US Business Poised to Reenter Haiti
Foreign investors are eager to return, despite volatility, in move that may help democracy
WITH Haitian President Jean-Bertrand Aristide's return from exile this past weekend and the lifting of the United Nations economic embargo, many Americans who have well-established business ties with the island economy are returning to set up shop.
Haitians could use the work, too.
When the UN imposed a complete economic embargo against Haiti last May, unemployment there shot up to 70 percent. Already suffering from acute poverty and political turmoil, Haitians seemed to have lost their last remaining hope for development - foreign investment.
The embargo left a vacuum due largely to the forced exodus of American entrepreneurs, who, up until just six months ago, were the single largest provider of private-sector jobs.
Those business people came back to the United States, and then watched from the sidelines as US troops have tried to stabilize the situation and establish democracy. The group of some 200 investors, including farmers, baseball manufacturers, garment producers, and marketers of handicrafts, spurn warnings about the volatile environment.
Until last week, when commercial flight service was restored, handicraft manufacturer Robert Antoniadis called the airlines every day to arrange for the earliest travel opportunity. The Williston, Vt., businessman invests $1 million a year in labor and materials in Haiti to produce artisan giftware for high-end US catalog companies.
Since May, when he could no longer export from the island, Mr. Antoniadis has taken what he calls a ``tremendous hit'' - $500,000 in lost revenues and the prospect of canceled contracts. Yet, he remains ``committed to Haiti because in terms of the Haitians' use of color and manual dexterity, their products can't be duplicated anywhere.'' Proximity to the US market is a plus, too.
Antoniadis echoes what other US entrepreneurs say about Haitian workers - that they're hardworking, reliable, and grateful for the income. Like many of his colleagues, Antoniadis pays his workers from 5 to 20 times the dollar-a-day minimum wage.
If the pay is poor, so is the outlook for rapid industrial and agricultural development in a country lacking clean water, proper sanitation, and adequate roads and energy supplies. US firms have accepted the limits of of Haiti's poverty, requiring only basic skills from a largely illiterate workforce.
Raymond Lafontant, executive director of the Association of Haitian Industries, says US investors are a ``key element'' of an economic recovery plan he has been working on with the Aristide government. In the mid-1980s, the country had 100,000 manufacturing jobs, many in textile assembly plants; today the number is 5,000.
``What could be revamped immediately is the baseball industry, which employed 900 people before the May embargo,'' says Mr. Lafontant. But the largest firm, St. Louis-based Rawlings Sporting Goods Company, pulled out and went to Puerto Rico.
Every little bit helps
Even the smallest-scale US business involvement makes an impact on this poor country. Jim Gibbons, head of Haitian Tropical Management, a mango-packing plant, employs 215 Haitians picking and packaging produce. His operation helps small Haitian farmers earn modest incomes from backyard harvests.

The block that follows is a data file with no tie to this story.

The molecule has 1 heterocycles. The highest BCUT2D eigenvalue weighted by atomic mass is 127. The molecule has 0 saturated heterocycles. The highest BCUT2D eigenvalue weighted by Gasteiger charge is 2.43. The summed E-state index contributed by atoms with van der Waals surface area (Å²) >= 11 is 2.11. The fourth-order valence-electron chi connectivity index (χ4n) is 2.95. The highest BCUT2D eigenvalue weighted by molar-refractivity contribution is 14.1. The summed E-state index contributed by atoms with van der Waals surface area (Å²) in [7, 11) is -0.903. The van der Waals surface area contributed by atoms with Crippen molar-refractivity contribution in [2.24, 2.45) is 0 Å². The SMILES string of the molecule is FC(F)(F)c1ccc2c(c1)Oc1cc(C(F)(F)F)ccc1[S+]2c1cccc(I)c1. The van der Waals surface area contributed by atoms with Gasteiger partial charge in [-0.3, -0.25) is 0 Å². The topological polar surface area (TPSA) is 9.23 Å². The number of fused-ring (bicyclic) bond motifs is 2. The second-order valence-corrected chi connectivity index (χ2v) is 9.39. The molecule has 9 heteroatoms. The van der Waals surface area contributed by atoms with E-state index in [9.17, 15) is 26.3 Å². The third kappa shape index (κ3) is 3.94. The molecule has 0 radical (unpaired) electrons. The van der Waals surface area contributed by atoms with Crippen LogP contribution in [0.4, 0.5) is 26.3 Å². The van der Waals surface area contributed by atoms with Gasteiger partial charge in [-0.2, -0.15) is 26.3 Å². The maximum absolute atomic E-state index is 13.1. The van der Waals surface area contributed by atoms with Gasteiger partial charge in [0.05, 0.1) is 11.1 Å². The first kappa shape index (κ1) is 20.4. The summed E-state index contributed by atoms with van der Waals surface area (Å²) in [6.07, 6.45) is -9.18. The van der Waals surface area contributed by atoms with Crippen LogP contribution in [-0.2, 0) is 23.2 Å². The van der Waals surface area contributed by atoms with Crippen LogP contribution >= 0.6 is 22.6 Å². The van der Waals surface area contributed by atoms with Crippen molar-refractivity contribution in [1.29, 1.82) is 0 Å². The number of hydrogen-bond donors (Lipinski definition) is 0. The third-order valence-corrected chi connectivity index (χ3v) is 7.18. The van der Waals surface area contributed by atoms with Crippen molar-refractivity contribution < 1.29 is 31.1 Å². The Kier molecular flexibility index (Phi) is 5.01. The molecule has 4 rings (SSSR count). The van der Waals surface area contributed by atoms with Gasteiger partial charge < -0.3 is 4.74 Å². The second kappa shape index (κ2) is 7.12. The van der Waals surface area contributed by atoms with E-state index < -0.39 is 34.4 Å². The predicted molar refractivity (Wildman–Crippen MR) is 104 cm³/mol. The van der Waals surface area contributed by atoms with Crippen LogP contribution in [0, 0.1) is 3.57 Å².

Some 60 percent of his export volume comes from subsistence farmers - families who may have just one mango tree on their property. The remaining 40 percent comes from groves Mr. Gibbon's company has planted. Based in Vero Beach, Fla., Gibbons says he has been working with Haitians for 20 years. But he hasn't visited his operations since December 1993. ``It's been too rough down there,'' he says.
``The press has tried to show Haiti as a violent society,'' says a Haitian minister in the Aristide government. ``When you have a country with 70 percent unemployed, you have a lot of tension.''
Speaking by phone from his office in Port-au-Prince, Lafontant discounted recent incidents of violence as signs of an unstable society. Instead, he sees evidence of stability: schools opening this week, people returning to jobs.
But Antoniadis says he is under no illusion that Haiti will become calm and predictable any time soon. ``There's going to be upheaval for a long time, but the country should be left alone to manage itself,'' he says. ``Our biggest concern is that the US is going to dominate Haiti'' and impose embargoes that wreak havoc on the economy and damage US business prospects there.
The White House is encouraging US businesses to quickly reestablish links in Haiti. Sally Yearwood, a business advocate who attended a meeting at the White House last week, says Washington policymakers recognize the need to beef up Haiti's private sector.
``We can keep Haitians in Haiti by investing there and giving them jobs,'' Antoniadis says. ``It's a lot smarter than the US government spending $1 million a day [to keep Haitian refugees at the US base] at Guantanamo.''
But even heavy foreign investment wouldn't be enough. Fundamental reforms are needed to transform the economy from a bloated bureaucracy to a commercial success, the Haitian minister says. One of Aristide's first thrusts will be to end political patronage. The minister says sweeping measures should also be taken to privatize the economy. He points, for instance, to utilities such as the phone company. It can now take three to four years to hook up a telephone line.
Once the public sees the benefits of less intrusive government, they will demand democratic reforms, he predicts. If Aristide's plans to slash government succeed, private-sector development will become all the more important. Still, the minister is realistic. ``The political situation is very fragile,'' he says.